Why Do People Believe in Conspiracies?

 The truth may be out there but lies are in your head.   Terry Pratchett

What makes conspiracy theories so appealing?

Whether we are talking about bout 9/11 being an inside job, the moon landings being faked,  JFK's assassination being ordered by the CIA (or the Mafia, or Fidel Castro, or the KGB, et al.) or the world being under the control of shape-shifting reptilian aliens, it seems as if there is someone out there who insists that these conspiracies are true.   Almost inevitably, the conspiracy theorists also insist that Someone Out There (such as the Illuminati, the New World Order, or the Masonic Temple) are suppressing the information that could prove it.   Entire industries have sprung up to support the various communities espousing this or that theory and no amount of tangible evidence seems capable of dissuading these true believers.   And it seems as if every new world event spawns another theory to add to the countless others that are already in place.

Still, while these conspiracy theories may seem harmless enough, the consequences of this kind of belief can be far more damaging than you might realize.  Conspiracy theories relating to vaccines causing autism has led to a sharp reduction in vaccinations and a rise in otherwise preventable diseases.  For that matter,  similar theories about fluoridation in drinking water, climate change, and alternative  cancer treatments have led to dangerous and often tragic consequences in recent years.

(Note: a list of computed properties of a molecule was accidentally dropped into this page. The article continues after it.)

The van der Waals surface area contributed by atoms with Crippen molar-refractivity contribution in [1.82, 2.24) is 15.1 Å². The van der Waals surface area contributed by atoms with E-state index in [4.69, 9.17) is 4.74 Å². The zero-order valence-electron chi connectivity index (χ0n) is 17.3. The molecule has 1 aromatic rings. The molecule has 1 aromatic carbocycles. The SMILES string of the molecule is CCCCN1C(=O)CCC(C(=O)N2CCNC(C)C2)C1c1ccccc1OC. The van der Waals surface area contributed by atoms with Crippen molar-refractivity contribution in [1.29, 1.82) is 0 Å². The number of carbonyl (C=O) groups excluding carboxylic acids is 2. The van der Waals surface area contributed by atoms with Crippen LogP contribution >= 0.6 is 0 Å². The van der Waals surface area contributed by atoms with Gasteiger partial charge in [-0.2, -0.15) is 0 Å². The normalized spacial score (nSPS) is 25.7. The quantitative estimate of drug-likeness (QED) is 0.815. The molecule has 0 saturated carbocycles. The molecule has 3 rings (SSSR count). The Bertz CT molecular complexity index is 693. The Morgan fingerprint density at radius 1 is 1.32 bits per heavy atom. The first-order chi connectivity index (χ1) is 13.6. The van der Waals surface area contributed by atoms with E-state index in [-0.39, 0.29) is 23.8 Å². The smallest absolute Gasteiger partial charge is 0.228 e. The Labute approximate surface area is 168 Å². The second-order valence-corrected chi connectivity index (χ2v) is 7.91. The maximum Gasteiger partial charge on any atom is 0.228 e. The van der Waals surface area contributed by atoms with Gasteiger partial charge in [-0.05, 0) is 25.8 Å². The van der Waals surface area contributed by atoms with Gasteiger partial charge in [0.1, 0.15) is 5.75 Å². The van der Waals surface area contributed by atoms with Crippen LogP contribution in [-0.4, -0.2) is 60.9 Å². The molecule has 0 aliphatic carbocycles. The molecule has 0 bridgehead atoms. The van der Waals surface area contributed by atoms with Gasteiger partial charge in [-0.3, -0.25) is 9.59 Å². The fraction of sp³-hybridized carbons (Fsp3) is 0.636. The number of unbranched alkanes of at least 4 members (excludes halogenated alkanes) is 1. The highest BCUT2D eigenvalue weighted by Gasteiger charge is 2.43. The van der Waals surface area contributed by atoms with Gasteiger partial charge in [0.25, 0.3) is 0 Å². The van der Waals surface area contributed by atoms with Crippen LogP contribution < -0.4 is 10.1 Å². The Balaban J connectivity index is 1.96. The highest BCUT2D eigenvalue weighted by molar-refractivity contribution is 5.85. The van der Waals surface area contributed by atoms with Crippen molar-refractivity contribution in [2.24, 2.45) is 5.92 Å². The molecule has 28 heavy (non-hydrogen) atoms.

Recognizing the powerful attraction of conspiracy theories, psychologists have carried out numerous studies trying to understand why some people are drawn to these beliefs.   This research has found evidence that certain personality traits such as Machiavellianism, openness to experience, narcissism, and low agreeability seem especially high in conspiracy believers.   They also show lower levels of analytical thinking and a tendency to see "patterns" in often unrelated events.   But a new research article published in the journal Social Psychology suggests that  conspiracy theories may also provide some interesting psychological benefits for people who choose to believe in them.

To read more, check out my new Psychology Today blog post.

 

 

 

 

           

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